class MyNodeModel(MP_Node):
        pass
    
    MyNodeModel._meta.get_field('path').max_length = 1024
    
  2. You can’t rely on Django’s auto_now properties in date fields for sorting, you’ll have to manually set the value before creating a node:

    class TestNodeSortedAutoNow(MP_Node):
        desc = models.CharField(max_length=255)
        created = models.DateTimeField(auto_now_add=True)
        node_order_by = ['created']
    
    TestNodeSortedAutoNow.add_root(desc='foo',
                                   created=datetime.datetime.now())
    

Note

For performance, and if your database allows it, you can safely define the path column as ASCII (not utf-8/unicode/iso8859-1/etc) to keep the index smaller (and faster). Also note that some databases (mysql) have a small index size limit. InnoDB for instance has a limit of 765 bytes per index, so that would be the limit if your path is ASCII encoded. If your path column in InnoDB is using unicode, the index limit will be 255 characters since in MySQL’s indexes, unicode means 3 bytes.

Note

treebeard uses numconv for path encoding: http://code.tabo.pe/numconv/

depth
PositiveIntegerField, depth of a node in the tree. A root node has a depth of 1.
numchild
PositiveIntegerField, the number of children of the node.
classmethod add_root(**kwargs)

Adds a root node to the tree.

Raises PathOverflow:
 when no more root objects can be added

See: treebeard.Node.add_root()

add_child(**kwargs)

Adds a child to the node.

Raises PathOverflow:
 when no more child nodes can be added

See: treebeard.Node.add_child()

add_sibling(pos=None, **kwargs)

Adds a new node as a sibling to the current node object.

Raises PathOverflow:
 when the library can’t make room for the node’s new position

See: treebeard.Node.add_sibling()

move(target, pos=None)

Moves the current node and all it’s descendants to a new position relative to another node.

Raises PathOverflow:
 when the library can’t make room for the node’s new position

See: treebeard.Node.move()

classmethod get_tree(parent=None)
Returns:A queryset of nodes ordered as DFS, including the parent. If no parent is given, the entire tree is returned.

See: treebeard.Node.get_tree()

Note

This metod returns a queryset.

classmethod find_problems()

Checks for problems in the tree structure, problems can occur when:

  1. your code breaks and you get incomplete transactions (always use transactions!)
  2. changing the steplen value in a model (you must dump_bulk() first, change steplen and then load_bulk()
Returns:

A tuple of five lists:

  1. a list of ids of nodes with characters not found in the alphabet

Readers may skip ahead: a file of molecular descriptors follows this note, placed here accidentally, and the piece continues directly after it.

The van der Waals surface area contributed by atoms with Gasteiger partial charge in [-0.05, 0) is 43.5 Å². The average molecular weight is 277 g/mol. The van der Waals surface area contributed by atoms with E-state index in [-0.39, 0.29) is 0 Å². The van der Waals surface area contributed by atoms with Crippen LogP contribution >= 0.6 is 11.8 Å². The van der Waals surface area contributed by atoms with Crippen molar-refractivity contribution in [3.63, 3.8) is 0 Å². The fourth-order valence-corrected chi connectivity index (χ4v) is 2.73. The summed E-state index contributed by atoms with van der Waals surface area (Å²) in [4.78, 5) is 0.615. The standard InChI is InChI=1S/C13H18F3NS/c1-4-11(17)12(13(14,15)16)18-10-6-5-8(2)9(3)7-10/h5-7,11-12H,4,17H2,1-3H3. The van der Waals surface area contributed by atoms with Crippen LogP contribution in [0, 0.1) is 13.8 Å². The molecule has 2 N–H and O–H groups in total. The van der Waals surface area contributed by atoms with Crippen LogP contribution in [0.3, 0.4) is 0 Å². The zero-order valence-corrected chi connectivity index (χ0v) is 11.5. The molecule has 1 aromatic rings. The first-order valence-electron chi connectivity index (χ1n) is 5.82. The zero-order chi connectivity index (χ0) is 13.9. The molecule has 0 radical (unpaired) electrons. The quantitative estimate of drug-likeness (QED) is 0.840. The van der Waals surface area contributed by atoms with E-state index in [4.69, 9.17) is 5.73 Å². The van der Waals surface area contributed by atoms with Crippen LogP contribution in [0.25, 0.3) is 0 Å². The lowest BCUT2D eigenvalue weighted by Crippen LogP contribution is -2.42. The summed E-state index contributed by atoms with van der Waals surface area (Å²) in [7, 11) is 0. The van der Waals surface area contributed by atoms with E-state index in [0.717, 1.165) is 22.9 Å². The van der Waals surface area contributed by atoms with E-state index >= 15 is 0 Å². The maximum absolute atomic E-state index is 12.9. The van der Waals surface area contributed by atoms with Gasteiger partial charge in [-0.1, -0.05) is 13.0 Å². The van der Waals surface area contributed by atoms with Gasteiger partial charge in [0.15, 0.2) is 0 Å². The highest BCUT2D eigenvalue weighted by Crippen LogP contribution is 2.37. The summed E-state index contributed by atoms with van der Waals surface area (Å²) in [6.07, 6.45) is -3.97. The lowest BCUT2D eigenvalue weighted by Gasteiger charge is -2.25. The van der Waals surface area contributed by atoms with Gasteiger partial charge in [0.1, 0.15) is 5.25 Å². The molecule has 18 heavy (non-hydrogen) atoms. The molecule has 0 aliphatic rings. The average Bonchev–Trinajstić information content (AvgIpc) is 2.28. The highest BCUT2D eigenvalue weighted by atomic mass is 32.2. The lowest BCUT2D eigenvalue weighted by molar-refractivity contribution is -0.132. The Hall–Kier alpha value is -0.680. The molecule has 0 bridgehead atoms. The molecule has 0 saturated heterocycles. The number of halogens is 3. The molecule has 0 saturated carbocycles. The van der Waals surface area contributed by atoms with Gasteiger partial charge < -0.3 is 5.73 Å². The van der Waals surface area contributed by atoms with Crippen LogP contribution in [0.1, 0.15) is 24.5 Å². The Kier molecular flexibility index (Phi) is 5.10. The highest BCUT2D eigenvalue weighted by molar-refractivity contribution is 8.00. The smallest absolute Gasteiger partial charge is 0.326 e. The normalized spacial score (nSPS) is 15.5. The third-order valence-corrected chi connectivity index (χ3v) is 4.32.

2. a list of ids of nodes when a wrong path length according to steplen
  3. a list of ids of orphaned nodes
  4. a list of ids of nodes with the wrong depth value for their path
  5. a list of ids nodes that report a wrong number of children

Note

A node won’t appear in more than one list, even when it exhibits more than one problem. This method stops checking a node when it finds a problem and continues to the next node.

Note

Problems 1, 2 and 3 can’t be solved automatically.

Example:

MyNodeModel.find_problems()
classmethod fix_tree(destructive=False)

Solves some problems that can appear when transactions are not used and a piece of code breaks, leaving the tree in an inconsistent state.

The problems this method solves are:

  1. Nodes with an incorrect depth or numchild values due to incorrect code and lack of database transactions.
  2. “Holes” in the tree. This is normal if you move/delete nodes a lot. Holes in a tree don’t affect performance,
  3. Incorrect ordering of nodes when node_order_by is enabled. Ordering is enforced on node insertion, so if an attribute in node_order_by is modified after the node is inserted, the tree ordering will be inconsistent.
Parameter:destructive

A boolean value. If True, a more agressive fix_tree method will be attemped. If False (the default), it will use a safe (and fast!) fix approach, but it will only solve the depth and numchild nodes, it won’t fix the tree holes or broken path ordering.

Warning

Currently what the destructive method does is:

  1. Backup the tree with dump_data()
  2. Remove all nodes in the tree.
  3. Restore the tree with load_data()

So, even when the primary keys of your nodes will be preserved, this method isn’t foreign-key friendly. That needs complex in-place tree reordering, not available at the moment (hint: patches are welcome).

Example:

MyNodeModel.fix_tree()